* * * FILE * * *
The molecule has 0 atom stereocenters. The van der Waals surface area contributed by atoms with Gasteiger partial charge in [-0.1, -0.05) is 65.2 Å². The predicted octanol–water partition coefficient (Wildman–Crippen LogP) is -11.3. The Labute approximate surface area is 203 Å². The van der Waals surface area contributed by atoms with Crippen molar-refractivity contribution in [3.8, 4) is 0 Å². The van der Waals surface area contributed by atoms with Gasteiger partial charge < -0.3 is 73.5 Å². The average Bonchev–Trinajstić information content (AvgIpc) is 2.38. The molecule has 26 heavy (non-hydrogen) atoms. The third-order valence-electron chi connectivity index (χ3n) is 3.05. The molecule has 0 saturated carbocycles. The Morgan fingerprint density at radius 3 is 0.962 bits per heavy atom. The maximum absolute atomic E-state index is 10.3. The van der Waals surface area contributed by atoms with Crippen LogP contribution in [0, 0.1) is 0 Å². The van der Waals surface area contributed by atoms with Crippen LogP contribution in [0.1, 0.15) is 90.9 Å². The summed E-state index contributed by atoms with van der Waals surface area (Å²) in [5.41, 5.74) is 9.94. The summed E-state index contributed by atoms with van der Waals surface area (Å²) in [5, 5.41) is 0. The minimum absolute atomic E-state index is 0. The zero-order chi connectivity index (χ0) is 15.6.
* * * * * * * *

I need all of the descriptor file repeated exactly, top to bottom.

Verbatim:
The molecule has 0 atom stereocenters. The van der Waals surface area contributed by atoms with Gasteiger partial charge in [-0.1, -0.05) is 65.2 Å². The predicted octanol–water partition coefficient (Wildman–Crippen LogP) is -11.3. The Labute approximate surface area is 203 Å². The van der Waals surface area contributed by atoms with Crippen molar-refractivity contribution in [3.8, 4) is 0 Å². The van der Waals surface area contributed by atoms with Gasteiger partial charge < -0.3 is 73.5 Å². The average Bonchev–Trinajstić information content (AvgIpc) is 2.38. The molecule has 26 heavy (non-hydrogen) atoms. The third-order valence-electron chi connectivity index (χ3n) is 3.05. The molecule has 0 saturated carbocycles. The Morgan fingerprint density at radius 3 is 0.962 bits per heavy atom. The maximum absolute atomic E-state index is 10.3. The van der Waals surface area contributed by atoms with Crippen LogP contribution in [0, 0.1) is 0 Å². The van der Waals surface area contributed by atoms with Crippen LogP contribution in [0.1, 0.15) is 90.9 Å². The summed E-state index contributed by atoms with van der Waals surface area (Å²) in [5.41, 5.74) is 9.94. The summed E-state index contributed by atoms with van der Waals surface area (Å²) in [5, 5.41) is 0. The minimum absolute atomic E-state index is 0. The zero-order chi connectivity index (χ0) is 15.6.